Job interviews are changing. Hiring managers are increasingly moving away from in-person meetings and beginning to conduct more virtual and phone interviews.
Doing this makes sense from a business standpoint. These styles of interviews save time and help hiring managers screen candidates more efficiently.
But for job seekers, anything other than an in-person interview may feel stressful or confusing.
Don’t worry – we’re here to help!
Recently, we shared tips for how to prepare for a virtual job interview. Today we want to help you nail that phone interview.
We’ll share why phone interviews are important, how to plan for a phone interview, phone etiquette reminders, and interview best practices. We’ll even provide a few bonus tips to ensure you are set up for success.
Why Phone Interviews Should Be Taken Seriously
You may think that a phone interview is simple and nothing to over-concern yourself with. They are less high-tech than virtual interviews and you don’t have to worry about things like handshakes, posture and eye contact, like you would for an in-person interview.
However, while phone-interviews may seem less high-stakes, trust us, they are just as important – and, in fact, even more challenging than traditional interviews.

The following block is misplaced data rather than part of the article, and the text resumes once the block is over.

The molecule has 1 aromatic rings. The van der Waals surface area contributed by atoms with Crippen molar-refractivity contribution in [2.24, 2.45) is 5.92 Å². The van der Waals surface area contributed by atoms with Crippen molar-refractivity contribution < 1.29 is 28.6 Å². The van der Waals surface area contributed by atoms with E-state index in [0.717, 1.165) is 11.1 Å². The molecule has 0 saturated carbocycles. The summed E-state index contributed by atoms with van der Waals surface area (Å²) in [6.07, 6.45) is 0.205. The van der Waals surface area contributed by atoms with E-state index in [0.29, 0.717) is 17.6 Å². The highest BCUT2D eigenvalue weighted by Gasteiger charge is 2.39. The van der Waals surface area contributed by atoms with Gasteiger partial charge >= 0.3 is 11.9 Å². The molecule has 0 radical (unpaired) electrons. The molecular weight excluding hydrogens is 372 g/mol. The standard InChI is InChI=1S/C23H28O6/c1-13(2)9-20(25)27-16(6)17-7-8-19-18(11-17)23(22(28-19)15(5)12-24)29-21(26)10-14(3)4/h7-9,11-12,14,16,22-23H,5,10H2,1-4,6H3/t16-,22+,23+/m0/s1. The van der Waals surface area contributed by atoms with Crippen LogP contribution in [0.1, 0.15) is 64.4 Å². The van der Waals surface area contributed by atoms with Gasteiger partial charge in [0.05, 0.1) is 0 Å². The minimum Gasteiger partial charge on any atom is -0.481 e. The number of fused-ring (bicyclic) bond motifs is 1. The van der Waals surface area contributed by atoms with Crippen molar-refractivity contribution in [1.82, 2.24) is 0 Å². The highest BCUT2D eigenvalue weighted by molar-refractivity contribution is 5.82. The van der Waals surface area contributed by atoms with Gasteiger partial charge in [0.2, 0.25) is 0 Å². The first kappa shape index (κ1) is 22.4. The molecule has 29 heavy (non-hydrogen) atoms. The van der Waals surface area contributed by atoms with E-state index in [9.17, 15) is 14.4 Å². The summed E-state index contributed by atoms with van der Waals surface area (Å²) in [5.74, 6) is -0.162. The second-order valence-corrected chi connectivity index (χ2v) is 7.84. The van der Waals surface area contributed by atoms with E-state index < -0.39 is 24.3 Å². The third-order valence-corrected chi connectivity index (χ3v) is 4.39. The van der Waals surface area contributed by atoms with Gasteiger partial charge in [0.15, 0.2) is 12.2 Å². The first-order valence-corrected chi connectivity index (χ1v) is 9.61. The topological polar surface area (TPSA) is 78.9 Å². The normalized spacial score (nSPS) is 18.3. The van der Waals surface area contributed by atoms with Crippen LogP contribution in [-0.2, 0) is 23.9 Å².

In person, and even virtually, you have more potential to connect with or impress your interviewer.
Think about it. Not only can they hear you, they can see you – your facial expressions, what you’ve chosen to wear to the interview, how you carry yourself, etc.
Over the phone, they can only hear you. Your interview is riding on your tone, your voice, your answers… You really can’t afford to have any detractors.
That’s why, if you want to increase your chances of having a successful phone interview, preparation is going to be key.
Pre-Phone Interview Planning
Some of your interview’s success depends on how you plan. Thought has to be put into the logistics of your phone interview, before it happens.
Pick a location for your phone interview that is distraction-free.
There are many possible distractions that could negatively impact your interview. We’ll focus on two: noise and people.